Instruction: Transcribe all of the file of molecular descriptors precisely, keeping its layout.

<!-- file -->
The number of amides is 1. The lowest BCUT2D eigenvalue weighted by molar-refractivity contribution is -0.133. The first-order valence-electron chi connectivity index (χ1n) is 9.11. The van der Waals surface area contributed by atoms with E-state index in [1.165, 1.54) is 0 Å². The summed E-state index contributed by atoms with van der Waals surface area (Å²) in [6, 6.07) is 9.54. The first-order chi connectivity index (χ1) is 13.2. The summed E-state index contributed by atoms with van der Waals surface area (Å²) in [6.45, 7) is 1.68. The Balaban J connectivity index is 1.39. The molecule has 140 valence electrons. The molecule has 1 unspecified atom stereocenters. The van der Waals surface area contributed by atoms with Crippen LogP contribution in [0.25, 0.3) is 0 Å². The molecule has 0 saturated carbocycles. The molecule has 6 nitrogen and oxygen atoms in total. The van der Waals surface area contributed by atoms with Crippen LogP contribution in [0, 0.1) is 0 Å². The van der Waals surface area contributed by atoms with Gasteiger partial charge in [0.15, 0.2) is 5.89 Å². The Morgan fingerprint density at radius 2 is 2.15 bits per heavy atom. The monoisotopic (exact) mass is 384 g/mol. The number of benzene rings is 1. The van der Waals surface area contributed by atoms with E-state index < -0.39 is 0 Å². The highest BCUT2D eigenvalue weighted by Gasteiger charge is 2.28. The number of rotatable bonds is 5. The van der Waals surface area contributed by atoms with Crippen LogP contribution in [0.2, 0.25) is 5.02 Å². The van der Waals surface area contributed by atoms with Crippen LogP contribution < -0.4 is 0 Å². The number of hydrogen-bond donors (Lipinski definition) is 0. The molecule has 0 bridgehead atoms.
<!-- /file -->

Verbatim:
The number of amides is 1. The lowest BCUT2D eigenvalue weighted by molar-refractivity contribution is -0.133. The first-order valence-electron chi connectivity index (χ1n) is 9.11. The van der Waals surface area contributed by atoms with E-state index in [1.165, 1.54) is 0 Å². The summed E-state index contributed by atoms with van der Waals surface area (Å²) in [6, 6.07) is 9.54. The first-order chi connectivity index (χ1) is 13.2. The summed E-state index contributed by atoms with van der Waals surface area (Å²) in [6.45, 7) is 1.68. The Balaban J connectivity index is 1.39. The molecule has 140 valence electrons. The molecule has 1 unspecified atom stereocenters. The van der Waals surface area contributed by atoms with Crippen LogP contribution in [0.25, 0.3) is 0 Å². The molecule has 0 saturated carbocycles. The molecule has 6 nitrogen and oxygen atoms in total. The van der Waals surface area contributed by atoms with Crippen LogP contribution in [0, 0.1) is 0 Å². The van der Waals surface area contributed by atoms with Gasteiger partial charge in [0.15, 0.2) is 5.89 Å². The Morgan fingerprint density at radius 2 is 2.15 bits per heavy atom. The monoisotopic (exact) mass is 384 g/mol. The number of benzene rings is 1. The van der Waals surface area contributed by atoms with E-state index < -0.39 is 0 Å². The highest BCUT2D eigenvalue weighted by Gasteiger charge is 2.28. The number of rotatable bonds is 5. The van der Waals surface area contributed by atoms with Crippen LogP contribution in [0.2, 0.25) is 5.02 Å². The van der Waals surface area contributed by atoms with Crippen LogP contribution < -0.4 is 0 Å². The number of hydrogen-bond donors (Lipinski definition) is 0. The molecule has 0 bridgehead atoms.